I am becoming reacquainted these days with a character I created fifteen years ago — Hannah Pearl. She’s the central character in my novel Someone Not Really Her Mother — in fact, she’s the mother (and grandmother) who has become not really herself. Alzheimer’s is making incursions into her inner landscape of memory and language.
What pleases Hannah are the bright moments of words emerging, bristling and dancing again in front of her — words signifying items in the world again. Coming out to a restaurant with her baffled and loving daughter Mir, Hannah “enjoys the menu — Menu, it says, right at the top, with names of luscious-sounding things below: poached salmon with dill, lamb with rosemary, pear salad with goat cheese. It’s lovely to have all the names in front of you like that, in light golden lettering.”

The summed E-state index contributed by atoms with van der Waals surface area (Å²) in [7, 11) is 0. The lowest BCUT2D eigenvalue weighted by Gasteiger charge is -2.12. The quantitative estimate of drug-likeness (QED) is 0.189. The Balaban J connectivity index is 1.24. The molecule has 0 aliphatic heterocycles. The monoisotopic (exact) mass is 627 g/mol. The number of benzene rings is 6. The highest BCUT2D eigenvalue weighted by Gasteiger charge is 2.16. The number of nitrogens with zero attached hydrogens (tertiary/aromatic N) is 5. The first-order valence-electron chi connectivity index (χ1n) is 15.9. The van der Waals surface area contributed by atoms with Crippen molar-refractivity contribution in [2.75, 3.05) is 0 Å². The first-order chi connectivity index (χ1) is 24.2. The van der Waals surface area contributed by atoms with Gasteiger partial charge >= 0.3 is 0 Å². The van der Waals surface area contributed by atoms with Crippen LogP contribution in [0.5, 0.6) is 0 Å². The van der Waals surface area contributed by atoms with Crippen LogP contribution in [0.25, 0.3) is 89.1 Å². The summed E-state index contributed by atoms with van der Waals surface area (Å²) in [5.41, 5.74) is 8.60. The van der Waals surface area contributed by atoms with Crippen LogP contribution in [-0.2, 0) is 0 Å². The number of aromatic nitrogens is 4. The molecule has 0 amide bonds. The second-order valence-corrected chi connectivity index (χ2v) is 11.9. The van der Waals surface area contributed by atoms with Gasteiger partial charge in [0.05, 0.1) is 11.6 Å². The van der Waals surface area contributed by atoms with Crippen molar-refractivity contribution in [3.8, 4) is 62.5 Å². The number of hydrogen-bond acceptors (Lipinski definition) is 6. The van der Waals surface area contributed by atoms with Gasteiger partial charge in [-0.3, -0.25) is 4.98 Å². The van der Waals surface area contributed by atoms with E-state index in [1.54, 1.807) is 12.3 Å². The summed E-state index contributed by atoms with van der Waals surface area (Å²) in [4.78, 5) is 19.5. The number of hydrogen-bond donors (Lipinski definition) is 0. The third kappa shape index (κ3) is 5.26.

On this wintry day, snow outside, I am grateful simply to have words. Cold though it is outside, I know the word “cold.” Snow, rhododendrons hunched together, deer tracks, gray sky, the sun more a felt presence than shining . . . and inside, books, desk, ceramic bird on desk, wooden angel holding a book . . . How lucky it is, how lovely, as Hannah says, to know how to name what is in the world.